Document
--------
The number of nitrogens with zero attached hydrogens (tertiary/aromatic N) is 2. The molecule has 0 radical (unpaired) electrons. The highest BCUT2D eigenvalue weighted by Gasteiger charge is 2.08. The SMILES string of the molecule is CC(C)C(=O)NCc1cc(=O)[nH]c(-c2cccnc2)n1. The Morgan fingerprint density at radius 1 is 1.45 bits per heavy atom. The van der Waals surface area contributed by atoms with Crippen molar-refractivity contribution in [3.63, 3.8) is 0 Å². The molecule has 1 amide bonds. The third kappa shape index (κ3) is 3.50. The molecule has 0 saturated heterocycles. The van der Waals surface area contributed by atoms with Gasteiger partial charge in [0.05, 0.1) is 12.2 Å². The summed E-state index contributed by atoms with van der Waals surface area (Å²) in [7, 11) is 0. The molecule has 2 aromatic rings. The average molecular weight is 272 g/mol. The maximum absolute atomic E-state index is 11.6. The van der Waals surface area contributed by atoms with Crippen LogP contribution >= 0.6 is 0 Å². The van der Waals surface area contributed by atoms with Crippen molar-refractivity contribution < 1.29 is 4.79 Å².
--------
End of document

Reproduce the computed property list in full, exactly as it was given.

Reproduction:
The number of nitrogens with zero attached hydrogens (tertiary/aromatic N) is 2. The molecule has 0 radical (unpaired) electrons. The highest BCUT2D eigenvalue weighted by Gasteiger charge is 2.08. The SMILES string of the molecule is CC(C)C(=O)NCc1cc(=O)[nH]c(-c2cccnc2)n1. The Morgan fingerprint density at radius 1 is 1.45 bits per heavy atom. The van der Waals surface area contributed by atoms with Crippen molar-refractivity contribution in [3.63, 3.8) is 0 Å². The molecule has 1 amide bonds. The third kappa shape index (κ3) is 3.50. The molecule has 0 saturated heterocycles. The van der Waals surface area contributed by atoms with Gasteiger partial charge in [0.05, 0.1) is 12.2 Å². The summed E-state index contributed by atoms with van der Waals surface area (Å²) in [7, 11) is 0. The molecule has 2 aromatic rings. The average molecular weight is 272 g/mol. The maximum absolute atomic E-state index is 11.6. The van der Waals surface area contributed by atoms with Crippen LogP contribution >= 0.6 is 0 Å². The van der Waals surface area contributed by atoms with Crippen molar-refractivity contribution < 1.29 is 4.79 Å².